1. Carlos Rosa
45 IP,  8 GS, 1.20 ERA, 42 K, 7 BB


Rosa may have had a bit harder time in Omaha, but he dominated Texas League hitters last year -- with just under a strikeout an inning over 8 starts. While Dan Cortes in considered the better pitching prospect, Carlos has done a good job of outperforming him thus far in their short careers. Carlos also had a nifty stint in the majors, when he struck out 3 in 3 innings, with 0 walks and just one run.


2. Tim Hamulack
23 IP,  0 GS, 1.96 ERA, 23 K, 1 BB

Hamulack quietly put together a great year for NWA in 2008, so quietly that I didn’t even know he existed until his name started popping up last month in spring training exhibition games. His K/9 was one of the best on the team, and his 23:1 strikeout to walk ratio must have made fellow teammate Rowdy Hardy feel nostalgic for his early part of his career.

3. Chris Hayes
65.2 IP,  0 GS, 1.64 ERA, 39 K, 13 BB

As a submariner, Hayes evokes memories of Royals great Dan Quisenberry. As a brainy sabermetric-friendly blogger, Hayes calls to mind (now) fellow minor leaguer Brian Bannister. He didn't strike out too many batters this season (he had a low 5.3 K/9), but he made up for it by minimizing the number of walks and homeruns allowed. He's the kind of pitcher you root for, and because of his unorthodox style, he's the kind of pitcher who you won't be surprised to see gracing the Powder Blues in a couple of years.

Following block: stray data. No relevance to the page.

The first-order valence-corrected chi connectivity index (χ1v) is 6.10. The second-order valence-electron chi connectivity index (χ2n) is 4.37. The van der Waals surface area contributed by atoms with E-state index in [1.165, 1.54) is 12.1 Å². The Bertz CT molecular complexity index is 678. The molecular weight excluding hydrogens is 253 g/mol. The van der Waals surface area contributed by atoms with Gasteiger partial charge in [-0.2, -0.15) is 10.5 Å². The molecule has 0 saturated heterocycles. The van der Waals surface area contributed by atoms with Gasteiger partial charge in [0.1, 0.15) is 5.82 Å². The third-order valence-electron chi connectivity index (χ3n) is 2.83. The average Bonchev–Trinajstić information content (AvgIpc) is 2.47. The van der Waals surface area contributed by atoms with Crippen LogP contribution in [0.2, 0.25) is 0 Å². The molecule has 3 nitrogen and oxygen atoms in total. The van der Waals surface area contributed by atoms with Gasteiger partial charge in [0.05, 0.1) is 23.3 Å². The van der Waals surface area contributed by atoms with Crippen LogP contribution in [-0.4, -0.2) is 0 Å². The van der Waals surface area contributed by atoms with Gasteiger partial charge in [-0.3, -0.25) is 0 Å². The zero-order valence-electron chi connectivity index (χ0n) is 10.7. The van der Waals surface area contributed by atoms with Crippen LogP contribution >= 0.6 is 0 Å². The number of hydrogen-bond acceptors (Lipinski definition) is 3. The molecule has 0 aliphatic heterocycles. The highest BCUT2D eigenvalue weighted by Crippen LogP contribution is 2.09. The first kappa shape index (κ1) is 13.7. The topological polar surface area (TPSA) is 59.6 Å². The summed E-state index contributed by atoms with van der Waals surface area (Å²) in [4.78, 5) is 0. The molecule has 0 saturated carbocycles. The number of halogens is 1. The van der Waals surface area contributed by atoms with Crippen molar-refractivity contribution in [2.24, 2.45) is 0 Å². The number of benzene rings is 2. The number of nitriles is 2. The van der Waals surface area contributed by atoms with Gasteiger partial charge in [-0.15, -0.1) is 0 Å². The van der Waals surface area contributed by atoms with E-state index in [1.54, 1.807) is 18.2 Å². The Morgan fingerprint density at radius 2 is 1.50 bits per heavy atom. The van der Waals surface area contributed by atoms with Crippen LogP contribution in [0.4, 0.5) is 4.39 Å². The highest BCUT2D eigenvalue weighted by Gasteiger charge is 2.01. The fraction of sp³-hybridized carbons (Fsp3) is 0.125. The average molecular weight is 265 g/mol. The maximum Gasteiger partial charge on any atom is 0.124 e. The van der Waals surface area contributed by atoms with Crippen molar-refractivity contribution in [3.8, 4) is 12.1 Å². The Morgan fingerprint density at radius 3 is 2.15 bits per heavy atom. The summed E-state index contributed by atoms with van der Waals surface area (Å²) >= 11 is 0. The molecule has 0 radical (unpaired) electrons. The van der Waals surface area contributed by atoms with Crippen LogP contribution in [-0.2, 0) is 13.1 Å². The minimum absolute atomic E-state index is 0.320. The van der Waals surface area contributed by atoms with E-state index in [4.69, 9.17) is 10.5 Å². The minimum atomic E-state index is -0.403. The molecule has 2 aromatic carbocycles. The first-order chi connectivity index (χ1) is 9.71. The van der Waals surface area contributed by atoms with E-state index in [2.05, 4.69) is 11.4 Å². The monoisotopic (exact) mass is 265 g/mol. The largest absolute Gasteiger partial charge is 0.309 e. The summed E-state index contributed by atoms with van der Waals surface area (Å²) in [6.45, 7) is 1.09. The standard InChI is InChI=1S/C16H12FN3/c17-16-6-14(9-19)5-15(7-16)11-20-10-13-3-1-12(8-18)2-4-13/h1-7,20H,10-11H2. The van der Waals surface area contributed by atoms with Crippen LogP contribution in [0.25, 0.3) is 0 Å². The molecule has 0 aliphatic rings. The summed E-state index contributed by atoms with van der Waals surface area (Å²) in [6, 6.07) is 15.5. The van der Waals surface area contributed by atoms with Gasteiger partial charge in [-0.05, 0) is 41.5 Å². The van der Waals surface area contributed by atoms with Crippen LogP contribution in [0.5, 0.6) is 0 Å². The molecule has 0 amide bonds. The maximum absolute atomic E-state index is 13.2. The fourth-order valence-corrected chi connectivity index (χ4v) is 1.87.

4. Chris Nicoll
43.2 IP,  1 GS, 3.09 ERA, 55 K, 8 BB

Nicoll was once considered one of the top Royals pitching prospects, having started off his career with strong seasons at Idaho Falls and Burlington in the rotation. Unfortunately, he got absolutely shelled in 2007 at Wilmington, and it wasn't just cosmetic, as he declined in all of his peripheral stats. An injured quadriceps may have contributed to his fall.

Nicoll was converted into a reliever after his fateful season, and seems to have gotten things back on track. He sported the top K/9 for the Naturals this season (11.3), while being very stingy with the walks, as well.

5. Dusty Hughes
52.2 IP,  4 GS, 2.91 ERA, 43 K, 16 BB


It could have been Jarod Plummer or Daniel Cortes in this spot, had the latter cut down on his walks and had the former cut down on his homeruns allowed. Hughes is another guy like Nicoll that was considered one of the better minor league pitchers for the Royals, until Moore took over from Baird and injected the system with a slew of young talent.

Hughes also spent some time in Omaha last year, but failed to match his success in Springdale. He'll get a chance again in 2009 to see if his promotion was warranted.